The flared heel has become one of Hoka’s design signature touches and the Speedgoat 5 is no exception. The appeal is not only aesthetic: some trail runners note that this design allows the collar to hold the foot for heel security while moving away from the Achilles tendon to avoid causing pain to people who have problems at this level (like yours truly).

Also, note that the shoe features a gusseted tongue for optimal lockdown on the top of the foot. Some testers found it a bit short but nothing catastrophic.

The HSG5 runs true to size, and some stores carry a wide version if needed.

Grip and durability

Hoka Speedgoat 5 rubber outsole

At first glance, the outsole of the Speedgoat 5 is the same as the previous version: Vibram MegaGrip rubber and 5 mm deep lugs.

You almost need a magnifying glass to notice the improvement: the lugs are now surrounded by tiny rubber barbs to better grip the ground, especially on technical surfaces like loose soil or frozen ground. Vibram calls this concept simply Traction Lugs.

Hoka Speedgoat 5mm lugs vibram megagrip outsole

In practice, runners notice that the grip on trails is better. The new design of the lugs delivers a better grip on the most technical trails. Unfortunately, soft mud remains the number one enemy, but that’s the case with all trail shoes.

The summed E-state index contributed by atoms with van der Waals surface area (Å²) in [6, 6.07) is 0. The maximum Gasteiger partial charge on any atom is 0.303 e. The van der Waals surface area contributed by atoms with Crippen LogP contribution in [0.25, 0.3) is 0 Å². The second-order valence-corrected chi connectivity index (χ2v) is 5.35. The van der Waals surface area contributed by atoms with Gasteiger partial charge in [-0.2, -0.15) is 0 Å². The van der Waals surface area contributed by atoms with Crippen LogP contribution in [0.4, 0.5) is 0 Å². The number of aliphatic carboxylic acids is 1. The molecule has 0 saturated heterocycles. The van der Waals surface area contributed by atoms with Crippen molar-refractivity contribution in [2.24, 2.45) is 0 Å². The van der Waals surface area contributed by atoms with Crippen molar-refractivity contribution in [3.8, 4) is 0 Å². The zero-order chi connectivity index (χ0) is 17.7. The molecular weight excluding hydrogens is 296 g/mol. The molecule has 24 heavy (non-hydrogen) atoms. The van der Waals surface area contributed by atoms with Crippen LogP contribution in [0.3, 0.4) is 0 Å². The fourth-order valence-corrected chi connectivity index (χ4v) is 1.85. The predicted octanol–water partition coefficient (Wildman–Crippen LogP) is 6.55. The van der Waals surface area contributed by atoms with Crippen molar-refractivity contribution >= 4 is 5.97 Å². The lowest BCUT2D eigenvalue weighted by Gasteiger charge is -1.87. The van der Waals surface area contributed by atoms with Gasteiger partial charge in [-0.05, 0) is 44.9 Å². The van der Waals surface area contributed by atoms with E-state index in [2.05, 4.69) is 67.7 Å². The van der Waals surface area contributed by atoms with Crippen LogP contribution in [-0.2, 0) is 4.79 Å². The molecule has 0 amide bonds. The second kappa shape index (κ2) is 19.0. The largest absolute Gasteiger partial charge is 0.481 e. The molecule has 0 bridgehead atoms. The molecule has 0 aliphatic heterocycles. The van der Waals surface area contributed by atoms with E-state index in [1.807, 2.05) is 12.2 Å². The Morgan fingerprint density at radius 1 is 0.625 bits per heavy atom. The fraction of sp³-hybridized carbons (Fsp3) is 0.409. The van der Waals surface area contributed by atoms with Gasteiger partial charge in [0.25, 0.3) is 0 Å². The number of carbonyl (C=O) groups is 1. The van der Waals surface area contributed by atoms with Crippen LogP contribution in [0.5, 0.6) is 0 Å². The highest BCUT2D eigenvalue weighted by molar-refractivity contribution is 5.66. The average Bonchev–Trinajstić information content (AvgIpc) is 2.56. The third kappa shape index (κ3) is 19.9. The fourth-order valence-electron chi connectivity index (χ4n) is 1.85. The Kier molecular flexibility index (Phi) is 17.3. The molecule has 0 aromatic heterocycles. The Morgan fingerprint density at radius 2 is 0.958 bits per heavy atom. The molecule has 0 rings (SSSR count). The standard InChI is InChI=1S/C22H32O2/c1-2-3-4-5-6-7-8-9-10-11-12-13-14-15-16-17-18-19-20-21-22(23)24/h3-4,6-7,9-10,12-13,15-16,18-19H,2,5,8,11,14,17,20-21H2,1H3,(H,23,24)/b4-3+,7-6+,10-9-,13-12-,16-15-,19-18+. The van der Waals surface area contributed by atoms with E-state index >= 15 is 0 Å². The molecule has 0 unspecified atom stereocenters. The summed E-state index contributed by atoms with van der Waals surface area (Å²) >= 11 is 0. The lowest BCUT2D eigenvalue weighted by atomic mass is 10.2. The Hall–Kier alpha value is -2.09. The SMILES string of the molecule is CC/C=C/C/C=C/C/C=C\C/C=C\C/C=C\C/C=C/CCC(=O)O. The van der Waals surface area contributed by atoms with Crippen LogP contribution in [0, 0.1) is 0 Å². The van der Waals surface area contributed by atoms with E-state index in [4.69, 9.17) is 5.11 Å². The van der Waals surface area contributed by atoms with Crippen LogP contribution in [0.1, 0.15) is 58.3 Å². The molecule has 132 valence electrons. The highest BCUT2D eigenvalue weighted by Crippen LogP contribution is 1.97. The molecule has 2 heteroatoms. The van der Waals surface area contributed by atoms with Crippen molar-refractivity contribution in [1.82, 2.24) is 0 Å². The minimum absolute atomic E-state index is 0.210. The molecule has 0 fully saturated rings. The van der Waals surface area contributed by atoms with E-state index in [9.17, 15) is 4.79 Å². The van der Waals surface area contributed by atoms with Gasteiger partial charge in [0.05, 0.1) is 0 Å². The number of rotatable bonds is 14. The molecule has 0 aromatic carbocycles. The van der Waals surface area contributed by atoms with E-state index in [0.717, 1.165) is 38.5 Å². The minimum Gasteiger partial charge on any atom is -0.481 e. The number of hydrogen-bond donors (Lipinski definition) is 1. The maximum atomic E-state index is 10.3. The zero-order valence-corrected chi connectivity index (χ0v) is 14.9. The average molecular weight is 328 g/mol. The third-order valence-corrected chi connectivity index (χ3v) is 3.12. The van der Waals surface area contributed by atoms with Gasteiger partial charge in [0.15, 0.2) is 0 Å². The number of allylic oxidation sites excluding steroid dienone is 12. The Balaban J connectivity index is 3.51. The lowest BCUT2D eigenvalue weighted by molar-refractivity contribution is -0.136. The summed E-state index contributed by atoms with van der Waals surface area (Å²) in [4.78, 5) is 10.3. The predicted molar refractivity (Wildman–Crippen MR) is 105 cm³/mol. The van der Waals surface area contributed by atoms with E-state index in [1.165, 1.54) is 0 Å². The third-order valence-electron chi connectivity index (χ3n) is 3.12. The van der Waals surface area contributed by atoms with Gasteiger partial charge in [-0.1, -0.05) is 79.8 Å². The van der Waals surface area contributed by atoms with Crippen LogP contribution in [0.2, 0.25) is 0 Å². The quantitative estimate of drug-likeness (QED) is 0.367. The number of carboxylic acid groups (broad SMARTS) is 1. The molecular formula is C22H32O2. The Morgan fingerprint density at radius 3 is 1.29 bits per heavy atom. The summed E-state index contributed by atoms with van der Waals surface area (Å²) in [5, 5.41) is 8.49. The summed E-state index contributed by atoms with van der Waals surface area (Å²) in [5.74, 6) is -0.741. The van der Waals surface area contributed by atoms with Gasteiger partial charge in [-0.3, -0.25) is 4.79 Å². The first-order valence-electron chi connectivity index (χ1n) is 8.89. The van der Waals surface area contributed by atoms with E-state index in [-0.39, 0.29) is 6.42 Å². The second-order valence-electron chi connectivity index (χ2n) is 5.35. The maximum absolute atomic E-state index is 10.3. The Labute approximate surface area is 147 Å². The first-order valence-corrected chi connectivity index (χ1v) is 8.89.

Finally, the Speedgoat 5 doesn’t have a rock plate, but given the stack height of the sole, it’s more than adequate so underfoot protection is far from being an issue.

The Ride

trail runner testing the Speedgoat 5 outdoor in the mountains

The new midsole foam impresses by offering a responsive ride with smooth transitions. The lighter weight allows for more bounce.

The Late Stage Meta-Rocker translates into a transition zone under the metatarsals that provides more stable support under the toes. This type of configuration is best suited for forefoot or midfoot strikers, but in the case of the Speedgoat 5, the result is versatile enough to suit everyone.

The testers enjoyed the ride offered by this new Speedgoat. The only potential weak point is the lack of ground feel, but at the same time, it’s not at all what this trail shoe is about!


Speedgoat 5 Hoka

With the Speedgoat 5, Hoka has succeeded in modernizing its bestseller by improving it without compromising the fundamental qualities that made its success.

The new lighter, more flexible design is more comfortable while offering the same level of lockdown and protection.